5Q :: Tom Marshall not your ordinary globetrotterIn his new book “Make the World Your Second Home,” thrifty retiree Tom Marshall posits that you, too, can spend entire seasons in such exotic locales as Coogee Beach, Australia, or Kinsale, Ireland.
Living in some of the most desirable locations on the planet never looked so easy. In his new book “Make the World Your Second Home,” thrifty Florida retiree Tom Marshall posits that you, too, can spend entire seasons in such exotic locales as Coogee Beach, Australia, or Kinsale, Ireland.
Feeling more than a little jealous, we asked a few questions of the worldly traveler:
Budgeteer: Your new book presents an interesting twist on taking extending trips. How were you introduced to using seasonal rentals?
Marshall: The idea came to me as I was getting ready to retire. I knew that I was not yet prepared to simply settle down. And although some were interesting, I found cruises and tours to be too rigid and not engaging enough for my interests. To test the idea before retiring, my wife and I took a month-long vacation — unprecedented for us — to Carmel, Calif., a place we like very much. It worked fine.
When we retired to Florida 10 years ago, we knew that each summer we would try to go to a different place in lieu of having a second home or taking a packaged tour. Our first place the year we retired was a three-month stay in Kinsale, Ireland, and that convinced us we were on to something.
What was your first extended vacation like? Was it hard to return home once summer was up, or were you getting a little homesick?
Our summer in Ireland was fantastic. We had a lovely townhouse in the center of Kinsale, walked to everything and took excursions all over the republic from that base. Because we were there almost as residents, we had the time to figure out moves that suited our interests, plus we had the time to make meaningful relationships. Also, we were able to delve deeper into the culture and history of the place.
Our landlords even came to spend a week with us in Naples, Fla., some years back. Now, how often does that happen?
In addition, because all my grandparents were Irish, I was actually able to ferret out records about some of my long-departed relatives; I found enough information that afterwards, on application, I was granted Irish citizenship.
It was a great first summer, from which we learned a lot about the process of applying our ideas, which are covered in the book.
This method of vacation has proven to be quite fruitful for you and your wife, leading to a number of books of experiences. How would you describe the mood of your earlier books? Are they entertaining/humorous, or are they full of tips too?
They came about more by happenstance. In our third year, we stayed for three months in Australia, followed by a month in New Zealand. I had just purchased a new camera and computer and began sending what I thought were annoying reports to many friends.
When I returned, I learned that the missives were well-received and I was encouraged to publish them. ... I published what I describe as a contemporary photo/travel journal simply recording our experiences and way of life during our summers in residence elsewhere.
I try to be frank, honest, non-commercial and, hopefully, provide those who might follow me some idea on what they might like to try.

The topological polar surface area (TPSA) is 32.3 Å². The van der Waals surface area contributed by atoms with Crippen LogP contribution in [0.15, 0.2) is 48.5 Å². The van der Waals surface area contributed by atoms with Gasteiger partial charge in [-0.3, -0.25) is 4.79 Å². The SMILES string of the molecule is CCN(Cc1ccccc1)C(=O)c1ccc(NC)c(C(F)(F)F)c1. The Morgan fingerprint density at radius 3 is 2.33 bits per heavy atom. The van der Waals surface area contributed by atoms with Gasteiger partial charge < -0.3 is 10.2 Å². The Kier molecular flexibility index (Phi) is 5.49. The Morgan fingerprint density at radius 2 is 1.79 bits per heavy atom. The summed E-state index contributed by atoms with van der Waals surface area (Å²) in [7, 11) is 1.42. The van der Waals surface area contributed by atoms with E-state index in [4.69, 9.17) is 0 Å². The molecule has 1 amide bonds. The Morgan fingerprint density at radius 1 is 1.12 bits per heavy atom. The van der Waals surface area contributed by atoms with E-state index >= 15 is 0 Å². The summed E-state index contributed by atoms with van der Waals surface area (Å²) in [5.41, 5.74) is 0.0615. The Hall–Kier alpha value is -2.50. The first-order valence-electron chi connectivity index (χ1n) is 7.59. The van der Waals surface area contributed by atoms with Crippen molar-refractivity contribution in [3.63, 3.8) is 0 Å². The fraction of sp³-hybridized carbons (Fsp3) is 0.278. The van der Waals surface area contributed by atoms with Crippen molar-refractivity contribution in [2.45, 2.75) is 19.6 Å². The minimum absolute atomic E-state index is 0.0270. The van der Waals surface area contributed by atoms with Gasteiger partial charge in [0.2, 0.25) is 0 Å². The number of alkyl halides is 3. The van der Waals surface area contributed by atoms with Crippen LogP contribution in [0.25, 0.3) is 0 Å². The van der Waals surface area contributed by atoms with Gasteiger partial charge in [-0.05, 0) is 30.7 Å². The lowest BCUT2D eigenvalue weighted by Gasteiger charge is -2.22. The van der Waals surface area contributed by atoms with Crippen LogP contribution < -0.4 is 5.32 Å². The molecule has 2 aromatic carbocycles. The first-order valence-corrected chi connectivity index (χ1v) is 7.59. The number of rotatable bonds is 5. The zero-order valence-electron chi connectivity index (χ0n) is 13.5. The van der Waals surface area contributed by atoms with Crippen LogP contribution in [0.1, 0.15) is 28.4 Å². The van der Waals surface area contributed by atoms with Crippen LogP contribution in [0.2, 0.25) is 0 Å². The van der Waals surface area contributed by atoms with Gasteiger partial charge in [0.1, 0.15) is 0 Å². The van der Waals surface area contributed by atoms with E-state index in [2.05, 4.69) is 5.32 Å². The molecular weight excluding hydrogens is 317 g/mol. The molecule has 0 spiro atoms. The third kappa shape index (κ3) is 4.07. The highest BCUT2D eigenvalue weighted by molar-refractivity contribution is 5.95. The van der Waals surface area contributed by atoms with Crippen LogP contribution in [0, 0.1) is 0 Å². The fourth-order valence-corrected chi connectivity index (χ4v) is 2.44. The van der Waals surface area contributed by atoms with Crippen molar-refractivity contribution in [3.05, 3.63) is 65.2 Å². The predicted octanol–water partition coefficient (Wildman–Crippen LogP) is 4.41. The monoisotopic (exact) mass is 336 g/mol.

This is a far remove from the commercially subtle writings of most travel journalists. They are “full of tips,” but not where to eat or stay so much. I only do that as part of the narrative, not to deliberately promote a commercial establishment.
On a similar note, what is the No. 1 location on your list of places to summer? Have you ever considered, say, Minnesota’s beautiful North Shore?
I have been asked that question many times. Honestly, I think the next place we will stay will be equal to the first. We have never had a bad experience. I do a lot of planning beforehand, and we have established a set of criteria that applies specifically to our interests, which helps avoid any bad experiences.
As for Minnesota, one of our lessons learned is to make the coming and going of each summer a part of the overall experience — not just fly or drive there and back. We call them “add-ons,” unlike the excursions we take once we are settled in a summer residence.
Driving back from a summer in Carmel, we stopped and spent several days with friends in Minneapolis and were very impressed with the Twin Cities, the climate and the cultural amenities. They beg us to return, and we may, but it is a big world out there. But understand, we look for a place to live for the summer, not just visit or vacation. In that regard, I think Minnesota, especially its summer climate, would be ideal.
Finally, what’s next for you? Another “Our Summer In...” book?
Last summer we stayed for 100 days in Boothbay Harbor, Maine. We made many friends and I became intrigued with our 23rd state. I have a book [in the works] called “Our Summer in Boothbay Harbor: The Marshalls Become Maineiacs.” It should be available soon.
Presently, we have returned to Maine, staying in Camden, about 40 miles further up the coast. I plan to write a similar essay on this fine New England village.
Next year we are thinking about returning to Maine for a third year, staying in Bar Harbor.
That likely would be all for Maine, and I might collapse the three books into one. … We also explore the rest of the state while we are here; this year after leaving Camden we will drive through Nova Scotia to Prince Edward Island and reverse course to Quebec City and Montreal — all part of the “add-on.” So, after three years, we should have a good handle on Maine and will look elsewhere.
NEWS TO USE
Learn more about Tom Marshall’s book “The World Is Our Second Home: A Travel and Second Home Alternative” at www.marshallpublications.com.